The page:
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Year : 2021  |  Volume : 17  |  Issue : 6  |  Page : 129-142  

Evaluation of Acacia auriculiformis Benth. leaves for wound healing activity in type 2 diabetic rats

1 Department of Pharmaceutical Sciences and Technology, Division of Pharmaceutical Chemistry, Birla Institute of Technology, Mesra, Ranchi, Jharkhand, India
2 Department of Pharmaceutical Sciences and Technology, Division of Pharmaceutical Quality Assurance, Birla Institute of Technology, Mesra, Ranchi, Jharkhand, India

Date of Submission29-Oct-2020
Date of Decision15-Feb-2021
Date of Acceptance10-Apr-2021
Date of Web Publication15-Sep-2021

Correspondence Address:
Kishanta Kumar Pradhan
Department of Pharmaceutical Sciences and Technology, Division of Pharmaceutical Quality Assurance, Birla Institute of Technology, Mesra, Ranchi, Jharkhand
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Source of Support: None, Conflict of Interest: None

DOI: 10.4103/pm.pm_496_20

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Background: Acacia auriculiformis Benth. is a perennial shrub which has been traditionally known to treat various medical complications such as sore eyes, allergy, rheumatism, sore eyes, and rashes. Objectives: The current study is designed to decipher a shred of clinical confirmation and biochemical support for wound-healing efficacy of methanolic leaves extract of A. auriculiformis. Materials and Methods: We prepared the leaves extract in different solvents, i.e., petroleum ether, chloroform, ethyl acetate, acetone, butanol, and methanol. The in vitro studies were carried out on the above leaf's extracts using α-glucosidase and α-amylase inhibition in vitro antidiabetic assays. Animal model of streptozotocin-induced diabetes was used in the 0-, 7-, and 15-day studies, respectively. The comparison study was carried out in diabetic wound control in respect of the period of epithelialization, %wound contraction, and hydroxyproline content in the excision wound model. However, the breaking strength parameter was used to calculate healing potential in the incision wound model. The bioactive methanol extract was subjected to LC-MS/MS analysis to characterize the phytoconstituents responsible for pharmacological activity. Results: The methanolic leaves extract showed the highest percentage inhibition of 94.259% and 95.259% in α-glucosidase and α-amylase in vitro antidiabetic assays, respectively. The high content of collagen fibers and stronger epithelial cells growth were observed in histopathological studies of hydrogel containing methanolic leaves extract as compared to the diabetic wound control and standard. Subsequently, for investigating the biological impact upon live cells, cytotoxicity study was tested in different cell lines (A549, HEK-293, and MCF-7). Cytotoxic results showed that greater than 75% of cells were visible in all the cell lines, which gives the confirmation of biocapability of the extract. The LC-MS/MS results revealed the presence of compounds such as β-sitosterol, lupeol, stigmasterol, and quercetin. Conclusion: A. auriculiformis is a potent medicinal plant that can be further utilized as a complementary and alternative therapy for the treatment of diabetes-induced wounds and the management of oxidative stress and diabetes.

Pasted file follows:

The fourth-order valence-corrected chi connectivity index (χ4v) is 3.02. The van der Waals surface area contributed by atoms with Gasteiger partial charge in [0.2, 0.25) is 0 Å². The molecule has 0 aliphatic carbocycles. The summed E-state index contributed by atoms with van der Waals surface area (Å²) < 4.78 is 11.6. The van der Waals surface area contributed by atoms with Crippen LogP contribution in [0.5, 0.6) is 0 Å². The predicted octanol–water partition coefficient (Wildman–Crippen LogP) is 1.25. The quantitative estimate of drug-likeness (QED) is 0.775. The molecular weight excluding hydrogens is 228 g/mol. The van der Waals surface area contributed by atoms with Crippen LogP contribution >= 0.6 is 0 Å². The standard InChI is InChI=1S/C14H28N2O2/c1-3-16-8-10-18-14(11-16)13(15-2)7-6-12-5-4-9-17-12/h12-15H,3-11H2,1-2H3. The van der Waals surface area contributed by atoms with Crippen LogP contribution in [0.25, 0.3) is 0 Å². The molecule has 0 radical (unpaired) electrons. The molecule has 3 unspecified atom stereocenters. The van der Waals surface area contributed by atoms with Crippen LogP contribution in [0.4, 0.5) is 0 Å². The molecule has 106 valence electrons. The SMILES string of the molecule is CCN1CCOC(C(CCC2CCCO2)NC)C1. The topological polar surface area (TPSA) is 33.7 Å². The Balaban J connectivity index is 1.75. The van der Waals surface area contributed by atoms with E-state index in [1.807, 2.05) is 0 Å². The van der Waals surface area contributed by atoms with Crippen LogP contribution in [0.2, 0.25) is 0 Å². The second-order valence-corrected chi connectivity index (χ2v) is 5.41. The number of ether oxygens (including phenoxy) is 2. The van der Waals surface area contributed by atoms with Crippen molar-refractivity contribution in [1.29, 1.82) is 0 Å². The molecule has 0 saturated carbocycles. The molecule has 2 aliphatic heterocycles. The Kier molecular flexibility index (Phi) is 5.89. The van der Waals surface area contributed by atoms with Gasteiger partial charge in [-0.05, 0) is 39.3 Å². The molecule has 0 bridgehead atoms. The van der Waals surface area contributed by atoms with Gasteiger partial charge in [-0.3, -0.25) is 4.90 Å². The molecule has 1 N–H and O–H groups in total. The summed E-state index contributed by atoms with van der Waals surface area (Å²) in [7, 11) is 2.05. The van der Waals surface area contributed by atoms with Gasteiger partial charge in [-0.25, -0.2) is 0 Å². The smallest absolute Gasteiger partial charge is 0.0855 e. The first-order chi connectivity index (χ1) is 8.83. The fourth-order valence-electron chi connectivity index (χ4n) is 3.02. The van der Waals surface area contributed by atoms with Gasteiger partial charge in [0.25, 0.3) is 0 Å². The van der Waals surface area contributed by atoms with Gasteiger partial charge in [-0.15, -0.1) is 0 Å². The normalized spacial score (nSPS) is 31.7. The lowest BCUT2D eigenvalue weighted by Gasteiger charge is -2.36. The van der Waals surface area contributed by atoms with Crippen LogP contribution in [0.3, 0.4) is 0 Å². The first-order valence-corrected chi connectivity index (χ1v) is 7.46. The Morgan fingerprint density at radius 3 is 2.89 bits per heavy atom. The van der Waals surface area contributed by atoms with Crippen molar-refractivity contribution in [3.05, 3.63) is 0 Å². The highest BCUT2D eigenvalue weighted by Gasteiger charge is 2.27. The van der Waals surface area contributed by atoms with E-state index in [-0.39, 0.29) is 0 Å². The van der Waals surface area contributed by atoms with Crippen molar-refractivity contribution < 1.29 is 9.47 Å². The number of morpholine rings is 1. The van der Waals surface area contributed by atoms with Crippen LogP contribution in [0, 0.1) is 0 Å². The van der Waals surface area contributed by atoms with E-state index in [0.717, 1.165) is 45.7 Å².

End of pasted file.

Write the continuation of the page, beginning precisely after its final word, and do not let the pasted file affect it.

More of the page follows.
Keywords: Acacia auriculiformis Benth., cytotoxicity, in vitro antidiabetic activity, LC-MS/MS, methanolic extract of Acacia auriculiformis leaves, streptozotocin-induced diabetes, type 2 diabetic wound healing

How to cite this article:
Rangra NK, Samanta S, Pradhan KK. Evaluation of Acacia auriculiformis Benth. leaves for wound healing activity in type 2 diabetic rats. Phcog Mag 2021;17, Suppl S2:129-42

How to cite this URL:
Rangra NK, Samanta S, Pradhan KK. Evaluation of Acacia auriculiformis Benth. leaves for wound healing activity in type 2 diabetic rats. Phcog Mag [serial online] 2021 [cited 2022 Nov 28];17, Suppl S2:129-42. Available from: http://www.phcog.com/text.asp?2021/17/6/129/326025


  • Various leaves extract of Acacia auriculiformis Benth. were investigated for in vitro antidiabetic and in vivo diabetic wound-healing activity on rats
  • The pharmacological activities were supported by acute toxicity and cytotoxicity studies
  • The LC-MS/MS analysis was performed to know the bioactive compounds present in the methanolic extract
  • The methanolic leaves extract exhibited significant results in overall pharmacological evaluations.

Abbreviations used: A. auriculiformis: Acacia auriculiformis; ECM: Extracellular matrix; p-NPG: 4-Nitrophenyl-β-D-glucopyranoside; STZ: Streptozotocin; MTT: 3-(4,5-dimethylthiazol-2-yl)-2,5-diphenyl tetrazolium bromide; CNS: Central nervous system; OECD: Organization for Economic Co-operation and Development; g: Gram; mg: Milligram; ml: Milliliter; mM: Millimolar; nm: Nanometer; g: Gram; cm2: Centimeter square; h: Hour; μL: Microliter; M: Molar; SEM: Standard error of the mean; ANOVA: Analysis of variance.